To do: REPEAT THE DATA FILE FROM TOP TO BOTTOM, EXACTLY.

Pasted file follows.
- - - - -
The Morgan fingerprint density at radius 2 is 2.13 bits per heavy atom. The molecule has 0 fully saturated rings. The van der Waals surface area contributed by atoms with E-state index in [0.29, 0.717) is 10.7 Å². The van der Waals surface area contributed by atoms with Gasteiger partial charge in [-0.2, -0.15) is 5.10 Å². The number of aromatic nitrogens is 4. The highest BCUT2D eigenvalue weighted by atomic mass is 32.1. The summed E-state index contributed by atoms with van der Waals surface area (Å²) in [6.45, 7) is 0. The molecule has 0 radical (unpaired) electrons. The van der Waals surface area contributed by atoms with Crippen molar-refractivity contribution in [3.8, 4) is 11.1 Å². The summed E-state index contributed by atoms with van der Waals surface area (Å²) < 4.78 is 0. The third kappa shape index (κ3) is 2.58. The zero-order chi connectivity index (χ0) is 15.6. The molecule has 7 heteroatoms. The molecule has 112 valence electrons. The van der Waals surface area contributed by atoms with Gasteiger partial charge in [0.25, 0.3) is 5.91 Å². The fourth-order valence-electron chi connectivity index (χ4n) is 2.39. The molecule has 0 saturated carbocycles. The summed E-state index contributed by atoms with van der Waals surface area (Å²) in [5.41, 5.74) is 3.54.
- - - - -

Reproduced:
The Morgan fingerprint density at radius 2 is 2.13 bits per heavy atom. The molecule has 0 fully saturated rings. The van der Waals surface area contributed by atoms with E-state index in [0.29, 0.717) is 10.7 Å². The van der Waals surface area contributed by atoms with Gasteiger partial charge in [-0.2, -0.15) is 5.10 Å². The number of aromatic nitrogens is 4. The highest BCUT2D eigenvalue weighted by atomic mass is 32.1. The summed E-state index contributed by atoms with van der Waals surface area (Å²) in [6.45, 7) is 0. The molecule has 0 radical (unpaired) electrons. The van der Waals surface area contributed by atoms with Crippen molar-refractivity contribution in [3.8, 4) is 11.1 Å². The summed E-state index contributed by atoms with van der Waals surface area (Å²) < 4.78 is 0. The third kappa shape index (κ3) is 2.58. The zero-order chi connectivity index (χ0) is 15.6. The molecule has 7 heteroatoms. The molecule has 112 valence electrons. The van der Waals surface area contributed by atoms with Gasteiger partial charge in [0.25, 0.3) is 5.91 Å². The fourth-order valence-electron chi connectivity index (χ4n) is 2.39. The molecule has 0 saturated carbocycles. The summed E-state index contributed by atoms with van der Waals surface area (Å²) in [5.41, 5.74) is 3.54.